Castaways a century apart

Boys shipwrecked on a deserted island in the 19th century
Boys cast away on a deserted island in the 20th century

The subjects of two tales of boys surviving on a desert island are almost 100 years apart.

One tells the story of three boys shipwrecked and cast up on a desert island in the Victorian era. This was written in 1857 by a Scottish author, RM Ballantyne, who wrote almost 100 adventure stories for boys.

The other, written in 1954, is the story of a larger group of schoolboys who survive a plane crash and are washed up on a desert island in the new Elizabethan age. This was written by William Golding, who acknowledges the influence Ballantyne had on him.

But what else links them?

Well, both books were written when a queen sat on the British throne.

Both were written by men.

Also both ended up in my library. I say library but I actually mean a collection of books I have accumulated over the decades. Some end up on shelves, some end up in boxes. Then some change places.

What is more important is that one I eventually inherited from my father, the other I bought because I needed to study it.

Growing up in the 50s and 60s books were always a part of my life. I don’t remember when I first became aware of them or even when I first read a book.

It seems they have been there all of my life. All 70 years.

I do know that when we moved to Rhyl in the mid-50s we had a three-shelved oak bookcase in the hall. It was in between the front door and the door which led into Dad’s shop.

Next to it was a hall chair with a tall back which widened from its leathern-inset seat to the top, which would have been up to the shoulders of a seated man.

Opposite was an old oak sideboard with three drawers above three cupboards. On the top was a three branch candelabra, which I always believed was silver, and a wooden bowl with a foot which had a silver rim and held wooden-handled salad servers.

Next to the sideboard, between it and the front door, was another slender shaped chair but this one had a chintz-covered seat and slender arms.

The chairs were there for people who came to get urgent prescriptions made up after the shop had closed – I think I have told you all before that Dad was a dispensing chemist.

For now, however, it is the bookcase that counted.

On top of it stood a pewter tray with a pewter teapot, milk jug and sugar bowl on it. When I learned to read I read the inscription on the teapot.

It was a gift from my mother’s work colleagues when she got married in 1939.

All three of the shelves were filled with books. Books of every size and binding you could imagine.

Some of them were obviously very, very old and had leather bindings with gilded titling.

Others were large and hard-backed but not of the type that would have had dust covers.

Then again there were a number of books the size of a modern paperback only with hard covers again.

I remember one of these had the title “Coral Island” by RM Ballantyne and I remember being about eight when I took it off the shelf to read.

The rule on books in our house appeared to be that if you could reach it off the shelf without standing on anything then you could take it to read.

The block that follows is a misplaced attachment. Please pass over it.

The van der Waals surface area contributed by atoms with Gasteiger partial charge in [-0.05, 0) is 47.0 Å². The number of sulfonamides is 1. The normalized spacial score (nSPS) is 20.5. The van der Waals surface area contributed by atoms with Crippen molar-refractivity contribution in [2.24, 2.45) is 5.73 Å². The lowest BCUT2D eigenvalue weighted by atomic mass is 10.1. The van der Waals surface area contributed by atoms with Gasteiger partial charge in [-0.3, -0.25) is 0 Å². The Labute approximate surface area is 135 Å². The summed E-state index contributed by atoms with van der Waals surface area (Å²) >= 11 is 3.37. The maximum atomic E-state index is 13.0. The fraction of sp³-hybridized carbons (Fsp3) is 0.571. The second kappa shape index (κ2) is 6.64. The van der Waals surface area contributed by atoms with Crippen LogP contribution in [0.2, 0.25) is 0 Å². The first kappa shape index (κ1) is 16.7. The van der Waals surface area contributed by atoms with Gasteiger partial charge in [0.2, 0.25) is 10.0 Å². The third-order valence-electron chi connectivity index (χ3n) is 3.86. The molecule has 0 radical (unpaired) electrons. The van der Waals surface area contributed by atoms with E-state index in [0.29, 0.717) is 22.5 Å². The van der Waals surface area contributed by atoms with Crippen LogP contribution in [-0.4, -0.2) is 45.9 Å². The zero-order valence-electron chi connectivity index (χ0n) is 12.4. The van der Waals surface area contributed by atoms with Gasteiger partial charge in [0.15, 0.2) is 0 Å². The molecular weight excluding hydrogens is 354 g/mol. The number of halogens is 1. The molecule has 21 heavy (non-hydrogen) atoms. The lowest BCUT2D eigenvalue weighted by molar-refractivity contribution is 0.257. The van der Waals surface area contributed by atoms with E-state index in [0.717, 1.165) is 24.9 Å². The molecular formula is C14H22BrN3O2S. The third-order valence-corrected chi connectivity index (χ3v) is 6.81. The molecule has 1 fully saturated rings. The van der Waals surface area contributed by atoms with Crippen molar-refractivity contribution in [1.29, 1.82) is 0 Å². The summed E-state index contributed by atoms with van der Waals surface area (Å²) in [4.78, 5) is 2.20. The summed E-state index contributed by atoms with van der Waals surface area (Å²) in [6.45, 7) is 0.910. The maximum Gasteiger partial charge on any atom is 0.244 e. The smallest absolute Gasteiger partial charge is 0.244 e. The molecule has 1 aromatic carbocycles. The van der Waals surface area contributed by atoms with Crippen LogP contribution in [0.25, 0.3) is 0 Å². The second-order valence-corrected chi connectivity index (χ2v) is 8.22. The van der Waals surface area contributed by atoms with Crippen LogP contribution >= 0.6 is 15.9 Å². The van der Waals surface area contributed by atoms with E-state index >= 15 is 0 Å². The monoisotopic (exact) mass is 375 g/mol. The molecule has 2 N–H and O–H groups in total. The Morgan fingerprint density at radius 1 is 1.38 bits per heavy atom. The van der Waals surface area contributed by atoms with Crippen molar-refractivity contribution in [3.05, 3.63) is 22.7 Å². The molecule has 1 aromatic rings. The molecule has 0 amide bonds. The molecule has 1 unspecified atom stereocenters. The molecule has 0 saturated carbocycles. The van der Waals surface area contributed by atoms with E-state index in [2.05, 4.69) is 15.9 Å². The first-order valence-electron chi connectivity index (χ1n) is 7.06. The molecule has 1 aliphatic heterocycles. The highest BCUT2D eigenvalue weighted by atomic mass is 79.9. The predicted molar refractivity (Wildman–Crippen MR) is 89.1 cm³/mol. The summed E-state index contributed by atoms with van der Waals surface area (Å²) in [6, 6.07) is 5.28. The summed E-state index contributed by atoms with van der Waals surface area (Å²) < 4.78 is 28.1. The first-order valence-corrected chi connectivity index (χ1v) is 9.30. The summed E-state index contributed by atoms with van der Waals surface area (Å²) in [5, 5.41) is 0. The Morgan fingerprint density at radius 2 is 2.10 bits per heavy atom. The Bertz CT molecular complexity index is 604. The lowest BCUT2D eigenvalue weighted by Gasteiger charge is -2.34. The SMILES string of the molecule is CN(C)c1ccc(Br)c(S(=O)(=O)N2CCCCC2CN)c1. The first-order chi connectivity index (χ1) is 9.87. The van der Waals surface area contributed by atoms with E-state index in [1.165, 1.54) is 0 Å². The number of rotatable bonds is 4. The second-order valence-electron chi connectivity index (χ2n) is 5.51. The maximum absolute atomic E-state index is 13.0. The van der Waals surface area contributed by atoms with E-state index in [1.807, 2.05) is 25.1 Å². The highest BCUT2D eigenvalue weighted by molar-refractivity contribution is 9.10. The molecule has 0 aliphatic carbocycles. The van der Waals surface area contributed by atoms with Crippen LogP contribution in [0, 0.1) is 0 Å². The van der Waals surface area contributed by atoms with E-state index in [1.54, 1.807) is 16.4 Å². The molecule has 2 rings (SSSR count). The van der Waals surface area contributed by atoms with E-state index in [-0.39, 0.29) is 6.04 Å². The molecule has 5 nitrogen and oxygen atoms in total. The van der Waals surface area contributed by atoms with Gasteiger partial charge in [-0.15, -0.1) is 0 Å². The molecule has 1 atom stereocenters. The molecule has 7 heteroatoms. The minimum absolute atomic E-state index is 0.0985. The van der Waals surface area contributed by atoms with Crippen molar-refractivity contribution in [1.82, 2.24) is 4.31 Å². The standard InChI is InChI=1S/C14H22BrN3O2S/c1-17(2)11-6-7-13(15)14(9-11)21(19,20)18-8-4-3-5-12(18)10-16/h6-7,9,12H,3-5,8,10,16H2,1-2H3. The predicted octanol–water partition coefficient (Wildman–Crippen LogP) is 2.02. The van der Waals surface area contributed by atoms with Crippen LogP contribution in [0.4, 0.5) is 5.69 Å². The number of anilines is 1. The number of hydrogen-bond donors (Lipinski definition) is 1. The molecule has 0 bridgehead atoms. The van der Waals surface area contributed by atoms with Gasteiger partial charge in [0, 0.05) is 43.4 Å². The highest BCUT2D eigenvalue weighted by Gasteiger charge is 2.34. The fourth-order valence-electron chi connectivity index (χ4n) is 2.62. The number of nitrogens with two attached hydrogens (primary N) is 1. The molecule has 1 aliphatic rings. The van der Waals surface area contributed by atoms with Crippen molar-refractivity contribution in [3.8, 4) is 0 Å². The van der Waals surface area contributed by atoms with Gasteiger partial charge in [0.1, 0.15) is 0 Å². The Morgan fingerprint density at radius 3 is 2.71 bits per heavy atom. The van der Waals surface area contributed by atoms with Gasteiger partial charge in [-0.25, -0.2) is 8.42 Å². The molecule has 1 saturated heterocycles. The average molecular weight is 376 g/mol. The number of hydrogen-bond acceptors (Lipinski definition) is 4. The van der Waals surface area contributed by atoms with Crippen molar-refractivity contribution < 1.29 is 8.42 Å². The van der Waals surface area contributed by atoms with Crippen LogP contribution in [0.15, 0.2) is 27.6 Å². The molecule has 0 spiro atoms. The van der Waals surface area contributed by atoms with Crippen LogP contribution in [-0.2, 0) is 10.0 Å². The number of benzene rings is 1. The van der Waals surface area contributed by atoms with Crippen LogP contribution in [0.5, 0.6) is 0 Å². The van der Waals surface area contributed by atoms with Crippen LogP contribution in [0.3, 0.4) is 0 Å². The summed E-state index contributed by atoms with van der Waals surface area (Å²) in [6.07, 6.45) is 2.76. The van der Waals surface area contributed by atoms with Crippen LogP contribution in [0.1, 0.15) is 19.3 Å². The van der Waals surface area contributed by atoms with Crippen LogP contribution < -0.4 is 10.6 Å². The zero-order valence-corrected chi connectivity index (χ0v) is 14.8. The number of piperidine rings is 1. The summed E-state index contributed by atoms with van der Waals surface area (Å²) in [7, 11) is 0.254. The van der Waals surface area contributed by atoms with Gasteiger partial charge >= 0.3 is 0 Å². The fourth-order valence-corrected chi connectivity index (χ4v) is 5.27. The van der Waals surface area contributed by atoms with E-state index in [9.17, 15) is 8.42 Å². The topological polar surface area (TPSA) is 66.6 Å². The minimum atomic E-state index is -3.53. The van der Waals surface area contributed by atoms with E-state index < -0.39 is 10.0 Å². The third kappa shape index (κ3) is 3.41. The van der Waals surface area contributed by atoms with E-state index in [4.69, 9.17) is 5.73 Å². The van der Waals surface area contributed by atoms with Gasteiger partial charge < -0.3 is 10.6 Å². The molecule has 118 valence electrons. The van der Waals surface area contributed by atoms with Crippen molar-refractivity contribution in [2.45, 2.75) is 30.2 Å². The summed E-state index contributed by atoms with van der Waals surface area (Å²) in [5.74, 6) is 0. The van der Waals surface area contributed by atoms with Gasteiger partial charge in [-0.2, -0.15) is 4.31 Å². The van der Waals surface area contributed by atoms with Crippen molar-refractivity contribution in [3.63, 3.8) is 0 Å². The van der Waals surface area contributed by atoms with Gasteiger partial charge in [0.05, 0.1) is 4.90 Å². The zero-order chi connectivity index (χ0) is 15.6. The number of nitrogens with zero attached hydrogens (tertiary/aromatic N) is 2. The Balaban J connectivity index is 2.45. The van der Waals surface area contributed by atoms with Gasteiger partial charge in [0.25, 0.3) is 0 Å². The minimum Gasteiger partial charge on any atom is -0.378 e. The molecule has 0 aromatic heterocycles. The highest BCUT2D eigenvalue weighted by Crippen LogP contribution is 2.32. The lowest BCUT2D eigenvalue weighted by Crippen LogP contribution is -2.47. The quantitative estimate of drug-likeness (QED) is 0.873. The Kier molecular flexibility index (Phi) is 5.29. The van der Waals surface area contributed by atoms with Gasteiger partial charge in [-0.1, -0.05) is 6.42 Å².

The only other unwritten rule was: Treat it with Respect.

I know there was a label stuck on the inside first blank page but I didn’t bother reading it. I was more interested in the story and the illustrations.

I became immersed in it and had to be told not to bring it to the table when we had our dinner.

I became a fast eater.

The protagonists were three boys, all in their teens, the oldest being 18. The ship they sailed on was wrecked in the South Seas and they were the only survivors, washed ashore on a deserted island.

The early parts of the book were about how they survived and managed to build a shelter, find food and, with the use of a few tools found in a box which was washed ashore, even build a small boat to go fishing a bit further offshore than they could wade or swim.

The really exciting part was when a group of “natives” came ashore and they had to hide.

To a young boy the events that then occurred seemed quite normal because at the time we were taught to believe that this was how the world was in the 19th century.

One group of natives had captured another, including women and children, and on the first night the boys watched them kill, cook and eat one of the captives.

The boys being brave and English hatched a plan to rescue the captives. The “cannibals” left and their prisoners were free and their own tribe sent a boat to collect them.

Their next adventure came when the island was invaded by pirates. One of the boys was captured and taken to their ship.

Being brave and English he escaped with a pirate who had repented. The pirate ship was attacked by the “friendly” natives and the pirates were all killed. The repentant pirate died and the “brave” boy managed to get back to his friends and they all escaped to a trading village where there were missionaries.

The boys told their story and were praised for fighting evil and being “truly British”.

Years later I read Lord of the Flies. The similarities were few and the differences many but it all came down to Victorian values compared to 20th century lack of values.

Ballantyne’s boys fought evil.

Golding boys found evil within.

On the same shelf as Coral Island I found another book by a Scottish author which fell in between the Ballantyne and the Golding.

It was Robert Louis Stevenson’s Treasure Island, of course.

Written between the times of the other two books but set well before either.

That bookcase held many more treasures and held more family information than I realised at that time.

Published by Robin

I'm a retired journalist who still has stories to tell. This seems to be a good place to tell them.

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